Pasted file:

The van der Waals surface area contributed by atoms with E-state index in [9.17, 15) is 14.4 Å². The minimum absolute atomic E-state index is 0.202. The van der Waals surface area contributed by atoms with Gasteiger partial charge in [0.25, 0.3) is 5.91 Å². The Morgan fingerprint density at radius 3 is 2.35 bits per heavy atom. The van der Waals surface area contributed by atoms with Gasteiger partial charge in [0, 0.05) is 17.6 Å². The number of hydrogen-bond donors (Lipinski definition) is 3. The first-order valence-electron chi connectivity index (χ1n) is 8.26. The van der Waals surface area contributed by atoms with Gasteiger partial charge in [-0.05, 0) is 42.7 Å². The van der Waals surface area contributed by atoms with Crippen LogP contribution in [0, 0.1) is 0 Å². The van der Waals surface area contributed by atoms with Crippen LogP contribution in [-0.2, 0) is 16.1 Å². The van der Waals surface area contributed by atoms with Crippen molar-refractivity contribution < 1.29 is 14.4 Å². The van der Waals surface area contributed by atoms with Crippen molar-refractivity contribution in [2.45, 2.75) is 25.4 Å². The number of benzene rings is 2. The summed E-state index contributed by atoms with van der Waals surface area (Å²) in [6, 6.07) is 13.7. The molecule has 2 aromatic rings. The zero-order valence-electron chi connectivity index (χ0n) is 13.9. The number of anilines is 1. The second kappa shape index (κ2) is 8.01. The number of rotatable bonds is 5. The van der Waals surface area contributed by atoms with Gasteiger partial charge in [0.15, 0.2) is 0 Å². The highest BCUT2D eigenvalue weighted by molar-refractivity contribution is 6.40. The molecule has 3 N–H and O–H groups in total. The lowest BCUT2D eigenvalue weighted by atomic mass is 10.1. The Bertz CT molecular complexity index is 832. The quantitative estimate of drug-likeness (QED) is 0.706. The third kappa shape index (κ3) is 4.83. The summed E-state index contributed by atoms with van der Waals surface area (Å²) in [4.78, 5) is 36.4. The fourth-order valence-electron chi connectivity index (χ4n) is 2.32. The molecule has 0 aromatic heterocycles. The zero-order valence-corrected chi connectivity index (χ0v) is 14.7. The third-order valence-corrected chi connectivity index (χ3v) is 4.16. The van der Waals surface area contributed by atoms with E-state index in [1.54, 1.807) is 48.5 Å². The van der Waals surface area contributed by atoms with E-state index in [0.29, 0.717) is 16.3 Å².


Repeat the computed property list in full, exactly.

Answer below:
The van der Waals surface area contributed by atoms with E-state index in [9.17, 15) is 14.4 Å². The minimum absolute atomic E-state index is 0.202. The van der Waals surface area contributed by atoms with Gasteiger partial charge in [0.25, 0.3) is 5.91 Å². The Morgan fingerprint density at radius 3 is 2.35 bits per heavy atom. The van der Waals surface area contributed by atoms with Gasteiger partial charge in [0, 0.05) is 17.6 Å². The number of hydrogen-bond donors (Lipinski definition) is 3. The first-order valence-electron chi connectivity index (χ1n) is 8.26. The van der Waals surface area contributed by atoms with Gasteiger partial charge in [-0.05, 0) is 42.7 Å². The van der Waals surface area contributed by atoms with Crippen LogP contribution in [0, 0.1) is 0 Å². The van der Waals surface area contributed by atoms with Crippen LogP contribution in [-0.2, 0) is 16.1 Å². The van der Waals surface area contributed by atoms with Crippen molar-refractivity contribution < 1.29 is 14.4 Å². The van der Waals surface area contributed by atoms with Crippen molar-refractivity contribution in [2.45, 2.75) is 25.4 Å². The number of benzene rings is 2. The summed E-state index contributed by atoms with van der Waals surface area (Å²) in [6, 6.07) is 13.7. The molecule has 2 aromatic rings. The zero-order valence-electron chi connectivity index (χ0n) is 13.9. The number of anilines is 1. The second kappa shape index (κ2) is 8.01. The number of rotatable bonds is 5. The van der Waals surface area contributed by atoms with Gasteiger partial charge in [0.15, 0.2) is 0 Å². The highest BCUT2D eigenvalue weighted by molar-refractivity contribution is 6.40. The molecule has 3 N–H and O–H groups in total. The lowest BCUT2D eigenvalue weighted by atomic mass is 10.1. The Bertz CT molecular complexity index is 832. The quantitative estimate of drug-likeness (QED) is 0.706. The third kappa shape index (κ3) is 4.83. The summed E-state index contributed by atoms with van der Waals surface area (Å²) in [4.78, 5) is 36.4. The fourth-order valence-electron chi connectivity index (χ4n) is 2.32. The molecule has 0 aromatic heterocycles. The zero-order valence-corrected chi connectivity index (χ0v) is 14.7. The third-order valence-corrected chi connectivity index (χ3v) is 4.16. The van der Waals surface area contributed by atoms with E-state index in [1.54, 1.807) is 48.5 Å². The van der Waals surface area contributed by atoms with E-state index in [0.29, 0.717) is 16.3 Å².